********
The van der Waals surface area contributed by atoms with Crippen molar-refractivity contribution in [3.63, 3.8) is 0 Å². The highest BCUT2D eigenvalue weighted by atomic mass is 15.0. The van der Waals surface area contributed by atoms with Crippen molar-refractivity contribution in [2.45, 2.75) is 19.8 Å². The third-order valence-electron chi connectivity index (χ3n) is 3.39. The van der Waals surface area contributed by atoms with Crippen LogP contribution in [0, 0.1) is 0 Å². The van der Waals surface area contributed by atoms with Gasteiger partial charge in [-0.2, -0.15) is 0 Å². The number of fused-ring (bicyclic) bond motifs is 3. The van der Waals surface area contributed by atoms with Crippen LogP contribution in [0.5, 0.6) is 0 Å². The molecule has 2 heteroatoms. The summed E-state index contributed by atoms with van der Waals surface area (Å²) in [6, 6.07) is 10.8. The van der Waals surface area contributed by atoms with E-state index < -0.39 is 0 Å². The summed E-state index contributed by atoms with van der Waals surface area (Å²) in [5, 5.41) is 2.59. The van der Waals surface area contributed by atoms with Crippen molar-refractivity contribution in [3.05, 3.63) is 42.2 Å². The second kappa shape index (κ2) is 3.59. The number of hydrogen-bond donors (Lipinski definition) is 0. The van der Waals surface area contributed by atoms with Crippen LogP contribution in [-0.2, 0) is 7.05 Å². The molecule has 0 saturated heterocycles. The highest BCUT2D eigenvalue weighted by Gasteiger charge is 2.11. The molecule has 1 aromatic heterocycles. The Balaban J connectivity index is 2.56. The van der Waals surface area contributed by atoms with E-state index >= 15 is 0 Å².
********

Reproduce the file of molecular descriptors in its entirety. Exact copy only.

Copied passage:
The van der Waals surface area contributed by atoms with Crippen molar-refractivity contribution in [3.63, 3.8) is 0 Å². The highest BCUT2D eigenvalue weighted by atomic mass is 15.0. The van der Waals surface area contributed by atoms with Crippen molar-refractivity contribution in [2.45, 2.75) is 19.8 Å². The third-order valence-electron chi connectivity index (χ3n) is 3.39. The van der Waals surface area contributed by atoms with Crippen LogP contribution in [0, 0.1) is 0 Å². The van der Waals surface area contributed by atoms with Gasteiger partial charge in [-0.2, -0.15) is 0 Å². The number of fused-ring (bicyclic) bond motifs is 3. The van der Waals surface area contributed by atoms with Crippen LogP contribution in [0.5, 0.6) is 0 Å². The molecule has 2 heteroatoms. The summed E-state index contributed by atoms with van der Waals surface area (Å²) in [6, 6.07) is 10.8. The van der Waals surface area contributed by atoms with E-state index < -0.39 is 0 Å². The summed E-state index contributed by atoms with van der Waals surface area (Å²) in [5, 5.41) is 2.59. The van der Waals surface area contributed by atoms with Crippen molar-refractivity contribution in [3.05, 3.63) is 42.2 Å². The second kappa shape index (κ2) is 3.59. The number of hydrogen-bond donors (Lipinski definition) is 0. The van der Waals surface area contributed by atoms with Crippen LogP contribution in [-0.2, 0) is 7.05 Å². The molecule has 0 saturated heterocycles. The highest BCUT2D eigenvalue weighted by Gasteiger charge is 2.11. The molecule has 1 aromatic heterocycles. The Balaban J connectivity index is 2.56. The van der Waals surface area contributed by atoms with E-state index >= 15 is 0 Å².